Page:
jodreamPortugal Cove, NewfoundlandAge: 25-345 Stars Out Of 5please sir...I would like some more!November 18, 2011jodreamPortugal Cove, NewfoundlandAge: 25-34Quality: 5Value: 5Meets Expectations: 5My only regret buying this book is that now I have to wait for the next one to come out. This is an intense story, drawing the reader into an exciting adventure that on some level we can all relate to. I love the characters and their humour, their personal journeys and adventures. If you like Tolkien, Lloyd Alexander, Susan Cooper, etc..you will really enjoy and appreciate this series!!
Janna RyanNorth Platte, NEAge: 35-44Gender: female5 Stars Out Of 5The connecting book in the series!November 16, 2011Janna RyanNorth Platte, NEAge: 35-44Gender: femaleThe saga of the Barlow brothers continues as they try to find their way home to their own dimension while helping good triumph over evil in Karoc Tor. In this installment (of a projected series of 5 books) they have a surprise visitor from home who becomes a key in the struggle to conquer evil. While this book definitely propels the story forward and a lot happens. This book seemed a little more disjointed than the first two books. Of course it would be the middle, connecting story out of the five (kind of like Empire Strikes Back in Star Wars - some people claim that is the best of all the movies, with each main character on their own journey but I like when they are all together in Return of the Jedi best). I think it was mostly at the beginning and it certainly wasn't enough to deter me from loving this quest that Haydn, Ewan, Garrett and Gabe are on. In fact the only bad part of this book was knowing that as soon as I finished it I was going to have to wait quite awhile until the next one comes out. I eagerly anticipate the next installment though!
One warning - This is a series definitely designed to be read in order. Do yourself (and the author) a favor and get all 3 books and read them in order... do not start with book #3!
bookwomanjoanOak Harbor, WAAge: 55-65Gender: female5 Stars Out Of 5must read the first two in this seriesNovember 14, 2011bookwomanjoanOak Harbor, WAAge: 55-65Gender: femaleQuality: 4Value: 4Meets Expectations: 4The Song of Unmaking is the third in the Legends of Karac Tor series.
In this volume, the Goths are on the verge of invading Rockval.
An even greater threat is the terrible machine being built atop Mount Vishgar, above Rockval, where the raging wind never ceases. A music machine with a deadly song, built from an old wizard's long guarded plans. It plays a terrible song. Nemesia is preparing to play the song, the song that will release the revenge of Kr'Nunos over the whole land.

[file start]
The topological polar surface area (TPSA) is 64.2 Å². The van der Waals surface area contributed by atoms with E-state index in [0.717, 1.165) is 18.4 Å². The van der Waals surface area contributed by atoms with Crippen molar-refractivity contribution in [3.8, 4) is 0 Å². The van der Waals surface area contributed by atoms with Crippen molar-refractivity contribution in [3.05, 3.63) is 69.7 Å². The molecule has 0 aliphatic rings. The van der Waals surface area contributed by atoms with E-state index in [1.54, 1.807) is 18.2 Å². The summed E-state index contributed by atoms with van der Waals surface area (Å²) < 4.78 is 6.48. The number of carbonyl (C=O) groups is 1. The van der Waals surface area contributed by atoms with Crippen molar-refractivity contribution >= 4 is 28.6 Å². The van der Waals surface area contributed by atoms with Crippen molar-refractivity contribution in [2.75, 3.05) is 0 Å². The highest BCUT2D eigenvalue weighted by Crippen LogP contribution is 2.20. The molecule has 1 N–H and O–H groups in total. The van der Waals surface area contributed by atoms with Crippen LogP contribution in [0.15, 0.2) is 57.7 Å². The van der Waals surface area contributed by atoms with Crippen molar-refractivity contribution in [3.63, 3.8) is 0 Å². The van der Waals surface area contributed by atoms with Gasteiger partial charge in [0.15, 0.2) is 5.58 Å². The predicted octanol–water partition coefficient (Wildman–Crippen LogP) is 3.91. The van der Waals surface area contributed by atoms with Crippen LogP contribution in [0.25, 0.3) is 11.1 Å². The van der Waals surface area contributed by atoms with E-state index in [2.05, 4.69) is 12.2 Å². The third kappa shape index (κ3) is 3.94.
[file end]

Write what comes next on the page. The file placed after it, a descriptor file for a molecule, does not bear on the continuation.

The brothers' father is trapped in Rockval and then the Goths attack. They are a monolithic wall of rock and clay, with eyeless faces and steel-spiked hands. Their frightening size is twice that of a man. They were painless, bloodless, untiring brutes. They came for the soil.
The Barlow children join forces in their attempt to save the people in the hidden lands. Gabe and Garret are discovering their own special powers, such as Garret controlling the wind and Gabe joining reality with an eagle But Nemesia is not stopped and the Song of Unmaking begins to ring out in the land. Only Ewan can produce the better song. Will he be able to stop the destruction?
I came in on the series, reading the third book, not having read the first two. I was immediately lost with the variety of names and places. This book contained no synopsis of the first two titles in the series. Also, there is not enough information within the plot of The Song of Unmaking to understand what has gone one before. If you have not read the first two, you should do so before trying this one. There is not enough continuity provided, nor is the story in this book of sufficient independence, to be read it on its own.
This fantasy series involves travel between dimensional realities. At times we are in the world as we know it while at others, we are in the hidden lands. The Barlows go from our world to the hidden one, as does King Arthur. They're Outlanders.
There are characters and analogies to Christian themes are very strong. Olfadr had created nine worlds and gave Aion nine ways in which to reveal himself. So Aion was charged with dominion across many spheres of influence. Kronos, Keeper of Time, began to covet the rank of High Prince. Kronos sought to undermine Aion through subverting his greatest achievement, man. Kronos wove insurrection into the fabric of every generation to come. Even Kronos heard the judgment: the race of man would cost Aion everything.
Such is the power of Kronos, the Devourer, now Kr'Nunos.
I received a copy of this book from the publisher for the purpose of this review.